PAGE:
Those students whose parents both remained in the same geographic location had more positive outcomes than those who had a parent relocate with or without the children.

While this is the most widely cited empirical study undertaken in this field, the study does not address the actual distance of the move away (only that it was at least one hour drive away) and so caution is needed in interpreting the results because the ongoing contact with the non-moving parent due to the move away is unclear.

Retrospective accounts need to be considered with caution given that temporal order cannot be established.

  1. Random sampling method not used.
  2. Use of a comparison of students of divorced families whose parents did not move.
  3. Standardized measures not used
  4. Data was gathered from only one source
  5. The study did not controlled for extraneous circumstances
  6. There was a significant sample size
  7. Selection and exclusion was not defined
  8. Temporal Order not followed
3

5. Fabricius, W. V., & Braver, S.L. (2006). Relocation, parent conflict, and domestic violence: Independent risk factors for children of divorce. Journal of Child Custody. 3(3-4): 7-27.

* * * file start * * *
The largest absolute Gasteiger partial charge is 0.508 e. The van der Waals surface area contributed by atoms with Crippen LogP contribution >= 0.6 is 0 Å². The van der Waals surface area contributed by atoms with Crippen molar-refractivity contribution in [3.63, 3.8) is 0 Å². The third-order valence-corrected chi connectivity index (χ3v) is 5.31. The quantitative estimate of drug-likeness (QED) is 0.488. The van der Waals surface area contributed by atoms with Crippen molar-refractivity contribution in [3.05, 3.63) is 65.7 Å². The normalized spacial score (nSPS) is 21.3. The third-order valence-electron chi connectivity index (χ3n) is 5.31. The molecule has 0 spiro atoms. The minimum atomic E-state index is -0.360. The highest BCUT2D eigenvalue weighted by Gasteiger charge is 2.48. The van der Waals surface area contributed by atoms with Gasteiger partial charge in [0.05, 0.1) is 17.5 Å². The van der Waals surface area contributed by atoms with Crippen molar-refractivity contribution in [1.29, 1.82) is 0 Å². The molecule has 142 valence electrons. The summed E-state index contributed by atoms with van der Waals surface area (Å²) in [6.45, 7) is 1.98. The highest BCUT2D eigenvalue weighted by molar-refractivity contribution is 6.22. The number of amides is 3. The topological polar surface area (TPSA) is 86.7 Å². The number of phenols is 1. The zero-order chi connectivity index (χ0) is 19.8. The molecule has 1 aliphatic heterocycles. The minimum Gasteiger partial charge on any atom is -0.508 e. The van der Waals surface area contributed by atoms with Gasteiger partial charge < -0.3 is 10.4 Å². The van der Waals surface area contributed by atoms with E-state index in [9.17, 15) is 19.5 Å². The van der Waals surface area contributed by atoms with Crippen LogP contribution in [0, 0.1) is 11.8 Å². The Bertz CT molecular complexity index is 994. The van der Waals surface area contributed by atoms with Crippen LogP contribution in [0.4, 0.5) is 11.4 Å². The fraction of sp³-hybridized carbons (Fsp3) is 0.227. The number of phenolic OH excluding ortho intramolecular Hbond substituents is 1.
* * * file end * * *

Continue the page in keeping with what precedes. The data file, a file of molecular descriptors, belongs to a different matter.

Purpose of study: Impact of relocation on children of divorce.

Relocation defined as: “whether either of your parents ever moved more than an hour’s drive away from what used to be the family home?”

*Used same sample as Braver et al., 2003

N= 602 (same sample as Braver et al., 2003)

Recruitment through an undergraduate research class in a large southwestern state university. Only students with divorced parents participated.

Age: Not reported

Gender: Not reported

Ethnicity: Not reported

SES: Not reported

Research Method: Participants filled out questionnaires. Data was analysed using repeated measures ANOVA

In this retrospective study, relocation was associated with negative outcomes for young adults over and above the associations of conflict and violence with negative outcomes.

Moveaway status accounted for twice as much variability (9%) in parents getting along than did the only other significant factor, severity of conflict (4.4%).

Retrospective accounts need to be considered with caution given that temporal order cannot be established.

  1. Random sampling method not used.
  2. Use of a comparison of students of divorced families whose parents did not move.
  3. Standardized measures not used
  4. Data was not gathered from multiple informants
  5. The study did controlled for extraneous circumstances
  6. There was a significant sample size
  7. Selection and exclusion was defined
  8. Temporal Order not followed
3